Friday, February 11, 2011

Raising a Homemaker

Head chef for Blueberry Kuchen
One of my big goals in raising my son is that when he flies the nest he can run a household.  I have no idea whether others share this goal consciously in raising their children; I am not sure that I've really ever discussed it with other parents. But for me, it's a real concern and it's something that I think takes energy and progressive conscious education. It's frequently easier to do the job, whatever it is, yourself than teach a child to do it, review their work and help them improve it. When my son first started cleaning the bathroom at age seven, I think there was more work required to clean the clean bathroom; but at nine, he needs no assistance and he knows all the mechanics.

I'm guessing that a lot of people enter into adulthood and their own home without being taught, not just about how to clean a toilet bowl, but how to manage their finances or cook their meals, how to fix a leaky toilet or grow food.  I personally was really good at managing finances because a family friend had spent time teaching me how to make the most of credit cards without debt.  I was relatively weak on a lot of other aspects of running a home.  When  I was in school, it wasn't cool for the academic kids to take courses like home economics or shop - i literally think no one I knew took those courses - and so I took typing. Ironically, here I am in my forties learning to cook and having chronic muscular pain that largely prevents me from typing. Schools do a great job of preparing you to contribute to society and the economy and traditionally the family taught you all the skills needed to fly in adulthood. My husband hadn't been taught to cook, clean, or do finances growing up. That's not a disparaging comment on my in-laws; I think that boys in the 1960s and 1970s simply weren't taught these things that often. But I don't want my son to have to be dependent on someone else, which is quite different than choosing to be interdependent.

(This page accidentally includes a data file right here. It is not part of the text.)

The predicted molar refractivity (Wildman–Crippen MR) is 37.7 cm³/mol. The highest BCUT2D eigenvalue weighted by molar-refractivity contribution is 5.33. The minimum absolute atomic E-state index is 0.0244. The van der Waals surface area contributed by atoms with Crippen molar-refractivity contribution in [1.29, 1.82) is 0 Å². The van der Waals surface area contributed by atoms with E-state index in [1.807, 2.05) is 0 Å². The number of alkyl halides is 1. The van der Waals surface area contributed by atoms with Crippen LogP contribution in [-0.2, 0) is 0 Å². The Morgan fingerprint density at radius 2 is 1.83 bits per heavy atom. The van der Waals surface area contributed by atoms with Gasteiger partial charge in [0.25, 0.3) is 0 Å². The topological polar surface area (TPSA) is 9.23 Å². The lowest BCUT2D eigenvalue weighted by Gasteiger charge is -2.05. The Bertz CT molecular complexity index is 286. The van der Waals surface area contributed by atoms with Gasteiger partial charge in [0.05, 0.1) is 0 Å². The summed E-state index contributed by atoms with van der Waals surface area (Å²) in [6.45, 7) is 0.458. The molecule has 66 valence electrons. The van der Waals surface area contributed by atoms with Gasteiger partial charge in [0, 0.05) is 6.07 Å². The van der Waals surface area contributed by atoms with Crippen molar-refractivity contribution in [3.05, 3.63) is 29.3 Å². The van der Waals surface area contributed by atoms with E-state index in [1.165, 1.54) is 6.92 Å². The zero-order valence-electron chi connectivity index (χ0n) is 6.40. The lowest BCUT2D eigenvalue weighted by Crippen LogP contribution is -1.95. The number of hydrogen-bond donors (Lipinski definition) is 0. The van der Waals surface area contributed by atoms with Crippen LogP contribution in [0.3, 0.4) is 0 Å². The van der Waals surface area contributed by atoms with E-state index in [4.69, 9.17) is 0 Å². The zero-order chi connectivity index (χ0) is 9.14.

Of course, a critical area for me is food. He has been actively cooking, not just putting sprinkles on cupcakes, since he was at least six. We work on reading recipes, assembling ingredients, measurements, principles like cutting, etc. In Italy, we discovered the mezzaluna, a two handled knife shaped a large "U" that allows even the youngest children to safely chop things on the cutting board. This is the perfect way to allow them to really participate in preparing food. After all, what kid doesn't want to use the knife? But knife skills are hard, say I who has routinely stupidly cut herself. With the mezzaluna, their hands are never near the blade and they can be completely responsible, except for an initial coarse cut, for making things like bruschetta. I think the pride of being a specialist at some recipe is huge for young kids, at least, it is for my son.  He's big on bruschetta and tiramisu.

He's proud of his whipping skills
We've just begun knife skills and I dont' let him move things into and out of the oven yet. He's itching to use the oven.  I do now let him monitor things on the stove.